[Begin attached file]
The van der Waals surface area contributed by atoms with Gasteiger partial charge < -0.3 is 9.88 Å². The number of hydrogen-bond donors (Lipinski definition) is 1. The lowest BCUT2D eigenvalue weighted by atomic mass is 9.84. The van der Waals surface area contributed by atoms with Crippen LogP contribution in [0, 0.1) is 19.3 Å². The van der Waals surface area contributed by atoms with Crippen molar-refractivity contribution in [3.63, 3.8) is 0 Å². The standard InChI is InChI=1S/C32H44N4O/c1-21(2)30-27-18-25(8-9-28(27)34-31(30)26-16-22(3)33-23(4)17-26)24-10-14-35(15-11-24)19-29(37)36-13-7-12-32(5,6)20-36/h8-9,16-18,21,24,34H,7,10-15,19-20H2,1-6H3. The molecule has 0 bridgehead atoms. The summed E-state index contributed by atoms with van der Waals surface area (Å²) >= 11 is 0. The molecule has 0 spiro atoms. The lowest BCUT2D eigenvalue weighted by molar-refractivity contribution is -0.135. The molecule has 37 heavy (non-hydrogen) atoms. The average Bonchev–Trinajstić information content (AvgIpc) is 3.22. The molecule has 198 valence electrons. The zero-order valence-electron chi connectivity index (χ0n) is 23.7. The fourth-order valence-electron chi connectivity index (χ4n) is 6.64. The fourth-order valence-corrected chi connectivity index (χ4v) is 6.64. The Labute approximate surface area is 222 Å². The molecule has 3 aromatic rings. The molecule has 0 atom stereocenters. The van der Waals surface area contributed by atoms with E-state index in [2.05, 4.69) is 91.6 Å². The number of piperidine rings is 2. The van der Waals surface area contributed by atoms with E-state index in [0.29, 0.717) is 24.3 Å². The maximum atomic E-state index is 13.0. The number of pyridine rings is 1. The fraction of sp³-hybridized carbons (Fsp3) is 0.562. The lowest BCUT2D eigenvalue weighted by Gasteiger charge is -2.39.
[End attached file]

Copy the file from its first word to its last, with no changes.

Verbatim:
The van der Waals surface area contributed by atoms with Gasteiger partial charge < -0.3 is 9.88 Å². The number of hydrogen-bond donors (Lipinski definition) is 1. The lowest BCUT2D eigenvalue weighted by atomic mass is 9.84. The van der Waals surface area contributed by atoms with Crippen LogP contribution in [0, 0.1) is 19.3 Å². The van der Waals surface area contributed by atoms with Crippen molar-refractivity contribution in [3.63, 3.8) is 0 Å². The standard InChI is InChI=1S/C32H44N4O/c1-21(2)30-27-18-25(8-9-28(27)34-31(30)26-16-22(3)33-23(4)17-26)24-10-14-35(15-11-24)19-29(37)36-13-7-12-32(5,6)20-36/h8-9,16-18,21,24,34H,7,10-15,19-20H2,1-6H3. The molecule has 0 bridgehead atoms. The summed E-state index contributed by atoms with van der Waals surface area (Å²) >= 11 is 0. The molecule has 0 spiro atoms. The lowest BCUT2D eigenvalue weighted by molar-refractivity contribution is -0.135. The molecule has 37 heavy (non-hydrogen) atoms. The average Bonchev–Trinajstić information content (AvgIpc) is 3.22. The molecule has 198 valence electrons. The zero-order valence-electron chi connectivity index (χ0n) is 23.7. The fourth-order valence-electron chi connectivity index (χ4n) is 6.64. The fourth-order valence-corrected chi connectivity index (χ4v) is 6.64. The Labute approximate surface area is 222 Å². The molecule has 3 aromatic rings. The molecule has 0 atom stereocenters. The van der Waals surface area contributed by atoms with E-state index in [2.05, 4.69) is 91.6 Å². The number of piperidine rings is 2. The van der Waals surface area contributed by atoms with E-state index in [0.29, 0.717) is 24.3 Å². The maximum atomic E-state index is 13.0. The number of pyridine rings is 1. The fraction of sp³-hybridized carbons (Fsp3) is 0.562. The lowest BCUT2D eigenvalue weighted by Gasteiger charge is -2.39.